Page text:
ImageofkatetalkingParticipants called for the updated Global Strategy to provide for every woman and every child in every setting. Clearer measures are needed to better support countries and the international community to uphold human rights and assist women, children and adolescents across the life-course and in all settings including in emergencies – by providing access to essential health care services, lifesaving interventions and stronger health care systems overall.  Reliable and secure access to life saving commodities, such as those necessary to protect women and adolescent girls from unwanted pregnancies, to support protection from sexually transmitted infections and respond to HIV/AIDS, is essential in the context of emergencies.  Programmes that engage boys and men in support of better sexual and reproductive health outcomes also have an important and yet largely unexplored role to play.

The experts stressed that meeting reproductive, maternal, newborn, child and adolescent (RMNCAH) health needs and human rights in humanitarian contexts, reducing preventable maternal and child deaths as well as preventing and responding to GBV, while addressing fundamental needs for nutrition and “WASH”, are critical for the resilience and more rapid recovery of affected communities overall.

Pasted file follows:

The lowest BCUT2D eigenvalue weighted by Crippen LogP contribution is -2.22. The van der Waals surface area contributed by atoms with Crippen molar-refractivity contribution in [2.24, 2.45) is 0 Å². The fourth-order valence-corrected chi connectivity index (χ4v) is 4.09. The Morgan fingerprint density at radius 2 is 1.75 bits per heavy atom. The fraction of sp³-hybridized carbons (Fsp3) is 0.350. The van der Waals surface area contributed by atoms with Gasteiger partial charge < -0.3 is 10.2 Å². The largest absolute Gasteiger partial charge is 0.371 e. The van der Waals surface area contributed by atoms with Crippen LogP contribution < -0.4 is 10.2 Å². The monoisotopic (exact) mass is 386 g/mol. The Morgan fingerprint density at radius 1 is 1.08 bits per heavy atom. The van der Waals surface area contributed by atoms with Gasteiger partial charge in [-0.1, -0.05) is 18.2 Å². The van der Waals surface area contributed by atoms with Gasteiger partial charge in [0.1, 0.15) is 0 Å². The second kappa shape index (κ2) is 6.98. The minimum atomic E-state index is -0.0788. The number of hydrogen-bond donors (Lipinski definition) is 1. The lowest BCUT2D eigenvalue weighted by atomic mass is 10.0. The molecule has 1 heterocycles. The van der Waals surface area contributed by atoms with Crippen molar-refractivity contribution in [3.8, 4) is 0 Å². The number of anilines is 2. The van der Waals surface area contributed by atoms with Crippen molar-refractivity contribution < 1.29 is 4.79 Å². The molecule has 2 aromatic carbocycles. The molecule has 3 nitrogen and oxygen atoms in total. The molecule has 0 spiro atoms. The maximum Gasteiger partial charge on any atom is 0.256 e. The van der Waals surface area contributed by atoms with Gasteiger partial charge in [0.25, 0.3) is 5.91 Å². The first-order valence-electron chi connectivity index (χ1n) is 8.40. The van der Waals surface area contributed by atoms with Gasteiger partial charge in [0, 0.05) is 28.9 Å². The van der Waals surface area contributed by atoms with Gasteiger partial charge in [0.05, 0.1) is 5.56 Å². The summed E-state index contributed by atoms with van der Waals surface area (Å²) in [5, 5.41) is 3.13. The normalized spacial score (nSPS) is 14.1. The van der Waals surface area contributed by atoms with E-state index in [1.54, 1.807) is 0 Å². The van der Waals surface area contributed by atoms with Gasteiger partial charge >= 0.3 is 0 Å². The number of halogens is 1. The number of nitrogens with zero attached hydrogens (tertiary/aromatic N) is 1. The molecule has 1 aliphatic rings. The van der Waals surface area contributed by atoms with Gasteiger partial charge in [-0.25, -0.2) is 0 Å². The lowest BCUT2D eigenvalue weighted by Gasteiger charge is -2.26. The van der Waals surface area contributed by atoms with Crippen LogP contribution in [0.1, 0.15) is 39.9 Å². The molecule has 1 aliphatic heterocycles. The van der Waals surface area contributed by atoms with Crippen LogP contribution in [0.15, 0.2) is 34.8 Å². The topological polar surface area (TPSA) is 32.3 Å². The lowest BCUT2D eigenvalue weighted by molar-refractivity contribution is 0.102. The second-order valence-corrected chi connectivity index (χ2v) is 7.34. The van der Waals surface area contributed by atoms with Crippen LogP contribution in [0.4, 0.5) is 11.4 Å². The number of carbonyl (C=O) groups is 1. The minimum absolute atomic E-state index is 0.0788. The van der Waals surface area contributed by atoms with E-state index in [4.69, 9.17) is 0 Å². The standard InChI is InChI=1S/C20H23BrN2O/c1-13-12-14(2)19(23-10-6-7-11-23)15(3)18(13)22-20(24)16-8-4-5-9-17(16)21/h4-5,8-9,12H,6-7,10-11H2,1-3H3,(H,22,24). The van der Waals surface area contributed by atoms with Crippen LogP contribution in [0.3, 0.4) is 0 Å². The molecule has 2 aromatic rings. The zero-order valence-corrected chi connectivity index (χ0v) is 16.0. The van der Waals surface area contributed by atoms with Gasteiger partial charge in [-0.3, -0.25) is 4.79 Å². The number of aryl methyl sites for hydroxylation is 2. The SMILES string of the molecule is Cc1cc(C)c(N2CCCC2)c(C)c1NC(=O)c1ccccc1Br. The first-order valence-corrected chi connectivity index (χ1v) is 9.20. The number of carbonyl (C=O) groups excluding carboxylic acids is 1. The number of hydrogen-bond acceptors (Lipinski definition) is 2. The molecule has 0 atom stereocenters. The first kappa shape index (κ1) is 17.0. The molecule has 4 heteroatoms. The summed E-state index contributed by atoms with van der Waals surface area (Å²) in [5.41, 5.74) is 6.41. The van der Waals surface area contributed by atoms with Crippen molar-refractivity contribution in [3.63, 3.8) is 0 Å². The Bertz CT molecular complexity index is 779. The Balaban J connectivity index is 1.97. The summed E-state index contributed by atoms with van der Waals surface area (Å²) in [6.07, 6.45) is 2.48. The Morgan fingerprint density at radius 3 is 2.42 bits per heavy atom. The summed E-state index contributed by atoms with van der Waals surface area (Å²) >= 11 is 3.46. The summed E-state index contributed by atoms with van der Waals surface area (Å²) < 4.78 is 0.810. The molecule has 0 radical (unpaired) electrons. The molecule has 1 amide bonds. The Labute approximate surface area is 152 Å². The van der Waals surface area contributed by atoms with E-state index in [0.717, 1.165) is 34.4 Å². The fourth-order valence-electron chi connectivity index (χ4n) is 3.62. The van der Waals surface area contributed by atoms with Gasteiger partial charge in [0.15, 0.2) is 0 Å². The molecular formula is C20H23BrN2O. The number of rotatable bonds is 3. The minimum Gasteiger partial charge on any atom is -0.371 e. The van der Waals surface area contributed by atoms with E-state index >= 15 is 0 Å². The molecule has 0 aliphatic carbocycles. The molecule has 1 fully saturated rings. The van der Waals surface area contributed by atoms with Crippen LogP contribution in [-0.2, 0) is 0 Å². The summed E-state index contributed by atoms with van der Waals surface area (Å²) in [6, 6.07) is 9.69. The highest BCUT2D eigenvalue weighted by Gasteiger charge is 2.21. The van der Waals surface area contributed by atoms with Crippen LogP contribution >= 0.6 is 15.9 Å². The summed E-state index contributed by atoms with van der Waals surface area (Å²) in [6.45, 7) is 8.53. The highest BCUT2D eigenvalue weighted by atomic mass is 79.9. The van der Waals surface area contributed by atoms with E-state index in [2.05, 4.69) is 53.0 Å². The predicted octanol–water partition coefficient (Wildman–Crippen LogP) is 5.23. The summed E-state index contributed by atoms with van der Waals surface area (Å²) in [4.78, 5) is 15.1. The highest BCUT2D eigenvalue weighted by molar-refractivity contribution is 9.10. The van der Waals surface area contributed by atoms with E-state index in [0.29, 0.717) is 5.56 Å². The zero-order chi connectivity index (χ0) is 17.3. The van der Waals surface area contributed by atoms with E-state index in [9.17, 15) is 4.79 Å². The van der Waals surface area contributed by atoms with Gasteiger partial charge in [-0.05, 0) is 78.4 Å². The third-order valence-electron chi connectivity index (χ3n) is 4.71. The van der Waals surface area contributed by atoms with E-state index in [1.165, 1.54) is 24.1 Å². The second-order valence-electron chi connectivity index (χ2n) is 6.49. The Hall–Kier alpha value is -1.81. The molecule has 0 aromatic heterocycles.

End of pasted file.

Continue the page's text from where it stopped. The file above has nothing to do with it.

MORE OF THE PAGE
The Abu Dhabi meeting identified several key principles for strengthening the Global Strategy’s relevance in fragile settings including:

  • Put people at the center of humanitarian and development efforts, and ensure the ultimate accountability of these efforts to people and their communities 
  • Value people’s potential, participation and power as agents of change – especially women’s
  • Realize health and wellbeing as human rights by working for dignity and human security across the life course
  • Fully integrate humanitarian relief into country development plans, breaking down the artificial divides between the two approaches, recognizing resilience as the key objective of sustainable development planning, inclusive of the ability and capacity to respond to humanitarian shocks
  • Foster and support national and community leadership and partnerships that are aligned with integrated country plans, supported by global partners where and when needed, and relevant across the resilience, preparedness, response and recovery spectrum

Participants sketched out a critical path of opportunities to advocate for these measures and principles including in upcoming events such as the Disaster Risk Reduction Conference, the Commission on the Status of Women, the Commission on Population and Development, the World Health Assembly, the Financing for Development Conference,  the UN General Assembly and at the 2016 World Humanitarian Summit. 

2L2A0233Summarizing the importance of this vision for next generation strategy for Every Woman Every Child, HRH Princess Sarah Zeid said, “Our aim was to identify how we can improve and redouble our efforts so that our support and interventions are better adapted to the new realities of protracted humanitarian situations and the upsurge in conflicts in several regions.  We owe it help those who suffer the most, namely mothers, newborns, children and adolescents. But we know they are also vital agents of change. Even if we are unable to change the politics, stem the violence, powerless to prevent the hurricane, we can and we must end preventable deaths and the untold suffering they bring.”

Resources

View the Abu Dhabi Declaration.